Éric Besnard, director of Ca$h, brings to the screen another heist movie with 600 Kilos of Pure Gold. This time around, he has a much more exotic setting for his narrative. The plot revolves around a group of five associates who aim to steal the titular cargo from a mining operation deep in the Guyanan jungle.
The setting is the best part of this film. Besnard and his producers clearly had quite a bit of money to splash around. The film boasts some beautifully rich cinematography. Everything is drenched in a golden sheen and the shooting locations certainly drive home the unforgiving nature of the jungle (something from which Indiana Jones and the Kingdom of the Crystal Skull clearly could have benefitted). The vehicles, the costuming, the sets, the visual effects… all are exemplary.
Such high quality production values can’t distract from the fact that the script is lacking, however. We don’t get a proper introduction to our characters. Well – we get a proper introduction to one of them, the female, who is a late addition to our group of thieves. She used to run a small goldmining operation with her husband before a band of mercenaries attacked the site, leaving her with nothing. This little fact also serves a secondary purpose – to let us know that Canadian Gold, the company that hired the mercenaries, is an Evil Corporation, so it’s all right for our heroes to be stealing their gold. But aside from that, we have nothing. Are these nice people? Do they have altruistic notions, are they greedy or is it a bit of both? How do they know each other? None of these questions are answered.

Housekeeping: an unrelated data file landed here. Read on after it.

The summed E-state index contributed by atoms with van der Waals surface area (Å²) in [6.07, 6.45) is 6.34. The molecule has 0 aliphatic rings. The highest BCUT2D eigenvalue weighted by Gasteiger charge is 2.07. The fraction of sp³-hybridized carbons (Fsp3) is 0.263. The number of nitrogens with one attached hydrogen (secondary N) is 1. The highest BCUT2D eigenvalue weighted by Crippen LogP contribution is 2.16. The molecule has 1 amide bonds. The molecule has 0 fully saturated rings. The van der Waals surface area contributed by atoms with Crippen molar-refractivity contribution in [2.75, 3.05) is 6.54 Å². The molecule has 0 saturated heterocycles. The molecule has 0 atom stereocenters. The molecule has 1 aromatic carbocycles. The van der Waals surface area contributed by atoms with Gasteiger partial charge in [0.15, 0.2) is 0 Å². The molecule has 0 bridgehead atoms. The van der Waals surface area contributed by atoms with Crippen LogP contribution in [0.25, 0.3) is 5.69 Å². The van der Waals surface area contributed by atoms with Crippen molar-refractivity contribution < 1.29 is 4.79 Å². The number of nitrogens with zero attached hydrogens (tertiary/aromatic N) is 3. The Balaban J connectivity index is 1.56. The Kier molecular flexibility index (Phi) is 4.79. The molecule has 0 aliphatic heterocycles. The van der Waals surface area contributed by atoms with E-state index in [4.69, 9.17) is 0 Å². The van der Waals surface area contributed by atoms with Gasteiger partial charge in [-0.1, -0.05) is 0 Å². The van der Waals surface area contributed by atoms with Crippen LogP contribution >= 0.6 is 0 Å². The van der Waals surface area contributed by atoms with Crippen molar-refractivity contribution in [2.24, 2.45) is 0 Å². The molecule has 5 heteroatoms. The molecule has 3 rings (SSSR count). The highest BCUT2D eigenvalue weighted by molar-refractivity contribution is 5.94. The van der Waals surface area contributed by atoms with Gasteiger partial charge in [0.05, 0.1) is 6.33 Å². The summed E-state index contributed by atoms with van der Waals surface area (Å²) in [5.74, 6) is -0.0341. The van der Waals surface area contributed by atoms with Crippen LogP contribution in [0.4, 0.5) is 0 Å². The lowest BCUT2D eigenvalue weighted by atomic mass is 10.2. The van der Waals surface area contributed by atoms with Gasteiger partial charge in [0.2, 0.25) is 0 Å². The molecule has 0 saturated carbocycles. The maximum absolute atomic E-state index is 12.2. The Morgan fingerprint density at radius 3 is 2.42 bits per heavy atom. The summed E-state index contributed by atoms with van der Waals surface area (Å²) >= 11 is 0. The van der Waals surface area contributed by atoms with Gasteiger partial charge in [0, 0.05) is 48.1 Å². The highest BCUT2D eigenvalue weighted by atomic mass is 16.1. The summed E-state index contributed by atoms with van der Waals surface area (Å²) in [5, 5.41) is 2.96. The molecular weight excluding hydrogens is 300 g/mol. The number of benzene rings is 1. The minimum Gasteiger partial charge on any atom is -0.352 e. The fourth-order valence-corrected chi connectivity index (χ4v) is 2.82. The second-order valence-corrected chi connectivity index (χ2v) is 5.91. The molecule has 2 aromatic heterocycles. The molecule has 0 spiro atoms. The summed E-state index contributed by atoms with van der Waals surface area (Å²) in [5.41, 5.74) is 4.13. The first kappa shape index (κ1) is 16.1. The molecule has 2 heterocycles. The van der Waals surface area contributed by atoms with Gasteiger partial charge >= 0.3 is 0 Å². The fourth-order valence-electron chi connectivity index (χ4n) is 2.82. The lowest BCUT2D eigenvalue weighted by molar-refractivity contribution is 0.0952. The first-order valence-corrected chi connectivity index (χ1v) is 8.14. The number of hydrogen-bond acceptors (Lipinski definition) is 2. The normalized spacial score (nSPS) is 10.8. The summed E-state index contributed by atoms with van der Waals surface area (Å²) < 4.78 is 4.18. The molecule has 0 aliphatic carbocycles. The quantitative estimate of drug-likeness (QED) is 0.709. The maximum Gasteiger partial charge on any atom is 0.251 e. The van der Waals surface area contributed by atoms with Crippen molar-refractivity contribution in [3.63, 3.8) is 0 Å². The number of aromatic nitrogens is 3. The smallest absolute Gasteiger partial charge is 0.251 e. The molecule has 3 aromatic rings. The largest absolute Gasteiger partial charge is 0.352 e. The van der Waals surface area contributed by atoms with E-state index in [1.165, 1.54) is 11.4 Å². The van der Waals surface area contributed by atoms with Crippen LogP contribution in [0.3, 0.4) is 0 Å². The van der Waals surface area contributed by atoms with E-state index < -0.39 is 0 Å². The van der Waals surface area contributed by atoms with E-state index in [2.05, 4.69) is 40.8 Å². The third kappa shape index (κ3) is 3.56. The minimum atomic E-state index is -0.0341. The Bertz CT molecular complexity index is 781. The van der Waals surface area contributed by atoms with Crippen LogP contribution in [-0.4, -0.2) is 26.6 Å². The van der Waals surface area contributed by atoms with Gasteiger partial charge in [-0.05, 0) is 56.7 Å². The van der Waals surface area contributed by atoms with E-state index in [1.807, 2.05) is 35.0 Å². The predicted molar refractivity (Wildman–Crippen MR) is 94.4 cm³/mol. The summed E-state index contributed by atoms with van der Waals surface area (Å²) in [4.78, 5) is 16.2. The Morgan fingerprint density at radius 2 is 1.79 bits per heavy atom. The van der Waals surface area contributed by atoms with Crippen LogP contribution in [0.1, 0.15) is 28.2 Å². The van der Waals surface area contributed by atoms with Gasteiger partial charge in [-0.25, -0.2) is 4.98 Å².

Christophe Julien’s score is problematic also. It throbs along in a cheesy 70s way, almost as if we’re watching one of the more ridiculous Bond movies. This is completely at odds with the serious tone of the film. That’s not to say the music is bad – it’s great fun – but it would have made more sense to witness some cheesy editing wipes and dissolves, or some sudden zooms and shonky Foley sound effects.
600 Kilos of Pure Gold has its moments, and the quality of the cinematography, excellent locations and admirable production values can’t be denied. It’s just a pity that the script soon has our characters randomly going off the deep end for no explicable reason, as if The Italian Job mutated into Apocalypse Now. It’s a glossy film that fails to live up to its premise.
600 Kilos of Pure Gold is available now on DVD from Madman.Rating:
600 Kilos of Pure Gold is available now on DVD from Madman.